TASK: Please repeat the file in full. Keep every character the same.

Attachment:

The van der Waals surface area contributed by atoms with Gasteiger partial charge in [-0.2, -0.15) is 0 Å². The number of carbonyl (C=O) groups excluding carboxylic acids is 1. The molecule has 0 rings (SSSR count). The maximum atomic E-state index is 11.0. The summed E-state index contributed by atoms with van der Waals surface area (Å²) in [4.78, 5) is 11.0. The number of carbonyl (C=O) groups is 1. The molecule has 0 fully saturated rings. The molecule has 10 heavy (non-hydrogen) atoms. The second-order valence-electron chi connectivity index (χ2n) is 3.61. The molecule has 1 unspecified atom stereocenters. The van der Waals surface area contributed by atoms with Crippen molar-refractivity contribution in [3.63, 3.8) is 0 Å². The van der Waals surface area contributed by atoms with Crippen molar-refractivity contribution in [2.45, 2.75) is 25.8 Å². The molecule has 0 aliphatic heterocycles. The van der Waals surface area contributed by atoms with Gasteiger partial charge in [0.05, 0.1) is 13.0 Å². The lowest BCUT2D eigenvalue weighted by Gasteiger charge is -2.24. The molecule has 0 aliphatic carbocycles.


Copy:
The van der Waals surface area contributed by atoms with Gasteiger partial charge in [-0.2, -0.15) is 0 Å². The number of carbonyl (C=O) groups excluding carboxylic acids is 1. The molecule has 0 rings (SSSR count). The maximum atomic E-state index is 11.0. The summed E-state index contributed by atoms with van der Waals surface area (Å²) in [4.78, 5) is 11.0. The number of carbonyl (C=O) groups is 1. The molecule has 0 fully saturated rings. The molecule has 10 heavy (non-hydrogen) atoms. The second-order valence-electron chi connectivity index (χ2n) is 3.61. The molecule has 1 unspecified atom stereocenters. The van der Waals surface area contributed by atoms with Crippen molar-refractivity contribution in [3.63, 3.8) is 0 Å². The van der Waals surface area contributed by atoms with Crippen molar-refractivity contribution in [2.45, 2.75) is 25.8 Å². The molecule has 0 aliphatic heterocycles. The van der Waals surface area contributed by atoms with Gasteiger partial charge in [0.05, 0.1) is 13.0 Å². The lowest BCUT2D eigenvalue weighted by Gasteiger charge is -2.24. The molecule has 0 aliphatic carbocycles.